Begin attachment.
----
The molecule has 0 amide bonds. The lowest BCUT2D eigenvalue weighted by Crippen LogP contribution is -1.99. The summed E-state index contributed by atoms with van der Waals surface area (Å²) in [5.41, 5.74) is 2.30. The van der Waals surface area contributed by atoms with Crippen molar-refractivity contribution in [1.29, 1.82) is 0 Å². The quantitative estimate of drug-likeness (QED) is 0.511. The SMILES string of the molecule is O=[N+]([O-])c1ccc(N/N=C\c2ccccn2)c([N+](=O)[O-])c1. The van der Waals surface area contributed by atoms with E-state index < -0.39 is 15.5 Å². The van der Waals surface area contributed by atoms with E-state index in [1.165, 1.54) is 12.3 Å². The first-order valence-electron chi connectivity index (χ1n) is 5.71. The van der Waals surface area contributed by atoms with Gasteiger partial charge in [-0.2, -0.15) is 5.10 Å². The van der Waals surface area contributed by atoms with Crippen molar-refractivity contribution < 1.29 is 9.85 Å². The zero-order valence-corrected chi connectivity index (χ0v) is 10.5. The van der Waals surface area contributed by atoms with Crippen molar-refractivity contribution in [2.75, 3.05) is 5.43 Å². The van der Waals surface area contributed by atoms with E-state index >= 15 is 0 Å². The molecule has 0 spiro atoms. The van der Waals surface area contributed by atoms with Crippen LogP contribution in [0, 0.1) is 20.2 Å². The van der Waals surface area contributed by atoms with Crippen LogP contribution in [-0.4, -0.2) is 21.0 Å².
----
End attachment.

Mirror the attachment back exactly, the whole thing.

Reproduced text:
The molecule has 0 amide bonds. The lowest BCUT2D eigenvalue weighted by Crippen LogP contribution is -1.99. The summed E-state index contributed by atoms with van der Waals surface area (Å²) in [5.41, 5.74) is 2.30. The van der Waals surface area contributed by atoms with Crippen molar-refractivity contribution in [1.29, 1.82) is 0 Å². The quantitative estimate of drug-likeness (QED) is 0.511. The SMILES string of the molecule is O=[N+]([O-])c1ccc(N/N=C\c2ccccn2)c([N+](=O)[O-])c1. The van der Waals surface area contributed by atoms with E-state index < -0.39 is 15.5 Å². The van der Waals surface area contributed by atoms with E-state index in [1.165, 1.54) is 12.3 Å². The first-order valence-electron chi connectivity index (χ1n) is 5.71. The van der Waals surface area contributed by atoms with Gasteiger partial charge in [-0.2, -0.15) is 5.10 Å². The van der Waals surface area contributed by atoms with Crippen molar-refractivity contribution < 1.29 is 9.85 Å². The zero-order valence-corrected chi connectivity index (χ0v) is 10.5. The van der Waals surface area contributed by atoms with Crippen molar-refractivity contribution in [2.75, 3.05) is 5.43 Å². The van der Waals surface area contributed by atoms with E-state index >= 15 is 0 Å². The molecule has 0 spiro atoms. The van der Waals surface area contributed by atoms with Crippen LogP contribution in [0, 0.1) is 20.2 Å². The van der Waals surface area contributed by atoms with Crippen LogP contribution in [-0.4, -0.2) is 21.0 Å².